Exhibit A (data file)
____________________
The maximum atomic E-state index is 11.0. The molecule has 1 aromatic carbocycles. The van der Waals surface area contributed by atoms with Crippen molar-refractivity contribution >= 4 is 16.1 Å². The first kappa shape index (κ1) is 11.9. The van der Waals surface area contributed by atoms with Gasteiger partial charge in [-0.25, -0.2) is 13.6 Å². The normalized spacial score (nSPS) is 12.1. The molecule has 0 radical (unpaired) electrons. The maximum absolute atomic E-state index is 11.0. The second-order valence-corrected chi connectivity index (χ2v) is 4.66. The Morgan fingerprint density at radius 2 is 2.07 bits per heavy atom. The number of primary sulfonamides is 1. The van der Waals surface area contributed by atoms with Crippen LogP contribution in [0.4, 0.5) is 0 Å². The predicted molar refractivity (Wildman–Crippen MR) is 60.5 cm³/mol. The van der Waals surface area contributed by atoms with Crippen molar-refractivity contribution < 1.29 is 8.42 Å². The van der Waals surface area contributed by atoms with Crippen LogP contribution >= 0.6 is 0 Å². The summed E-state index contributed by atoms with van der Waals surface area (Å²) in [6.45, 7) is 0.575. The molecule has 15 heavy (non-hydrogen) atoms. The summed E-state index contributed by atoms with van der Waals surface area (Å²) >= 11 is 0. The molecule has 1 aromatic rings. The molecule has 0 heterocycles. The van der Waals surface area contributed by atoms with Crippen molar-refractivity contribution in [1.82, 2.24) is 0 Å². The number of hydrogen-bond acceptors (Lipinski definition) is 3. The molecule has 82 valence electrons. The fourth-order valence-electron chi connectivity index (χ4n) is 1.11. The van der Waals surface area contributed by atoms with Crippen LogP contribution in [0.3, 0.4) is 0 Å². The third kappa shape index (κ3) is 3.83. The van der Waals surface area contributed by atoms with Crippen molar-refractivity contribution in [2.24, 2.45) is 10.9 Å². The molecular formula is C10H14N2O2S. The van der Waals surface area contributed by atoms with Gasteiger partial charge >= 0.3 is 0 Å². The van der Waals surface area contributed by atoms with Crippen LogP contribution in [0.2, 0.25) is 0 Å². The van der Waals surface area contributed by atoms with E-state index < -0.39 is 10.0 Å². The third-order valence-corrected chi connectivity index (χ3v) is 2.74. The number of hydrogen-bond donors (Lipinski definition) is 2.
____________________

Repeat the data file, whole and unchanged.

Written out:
The maximum atomic E-state index is 11.0. The molecule has 1 aromatic carbocycles. The van der Waals surface area contributed by atoms with Crippen molar-refractivity contribution >= 4 is 16.1 Å². The first kappa shape index (κ1) is 11.9. The van der Waals surface area contributed by atoms with Gasteiger partial charge in [-0.25, -0.2) is 13.6 Å². The normalized spacial score (nSPS) is 12.1. The molecule has 0 radical (unpaired) electrons. The maximum absolute atomic E-state index is 11.0. The second-order valence-corrected chi connectivity index (χ2v) is 4.66. The Morgan fingerprint density at radius 2 is 2.07 bits per heavy atom. The number of primary sulfonamides is 1. The van der Waals surface area contributed by atoms with Crippen LogP contribution in [0.4, 0.5) is 0 Å². The predicted molar refractivity (Wildman–Crippen MR) is 60.5 cm³/mol. The van der Waals surface area contributed by atoms with Crippen molar-refractivity contribution < 1.29 is 8.42 Å². The van der Waals surface area contributed by atoms with Crippen LogP contribution >= 0.6 is 0 Å². The summed E-state index contributed by atoms with van der Waals surface area (Å²) in [6.45, 7) is 0.575. The molecule has 15 heavy (non-hydrogen) atoms. The summed E-state index contributed by atoms with van der Waals surface area (Å²) >= 11 is 0. The molecule has 1 aromatic rings. The molecule has 0 heterocycles. The van der Waals surface area contributed by atoms with Crippen molar-refractivity contribution in [1.82, 2.24) is 0 Å². The number of hydrogen-bond acceptors (Lipinski definition) is 3. The molecule has 82 valence electrons. The fourth-order valence-electron chi connectivity index (χ4n) is 1.11. The van der Waals surface area contributed by atoms with Crippen LogP contribution in [0.3, 0.4) is 0 Å². The third kappa shape index (κ3) is 3.83. The van der Waals surface area contributed by atoms with Crippen molar-refractivity contribution in [2.24, 2.45) is 10.9 Å². The molecular formula is C10H14N2O2S. The van der Waals surface area contributed by atoms with Gasteiger partial charge >= 0.3 is 0 Å². The van der Waals surface area contributed by atoms with Crippen LogP contribution in [0.2, 0.25) is 0 Å². The van der Waals surface area contributed by atoms with E-state index < -0.39 is 10.0 Å². The third-order valence-corrected chi connectivity index (χ3v) is 2.74. The number of hydrogen-bond donors (Lipinski definition) is 2.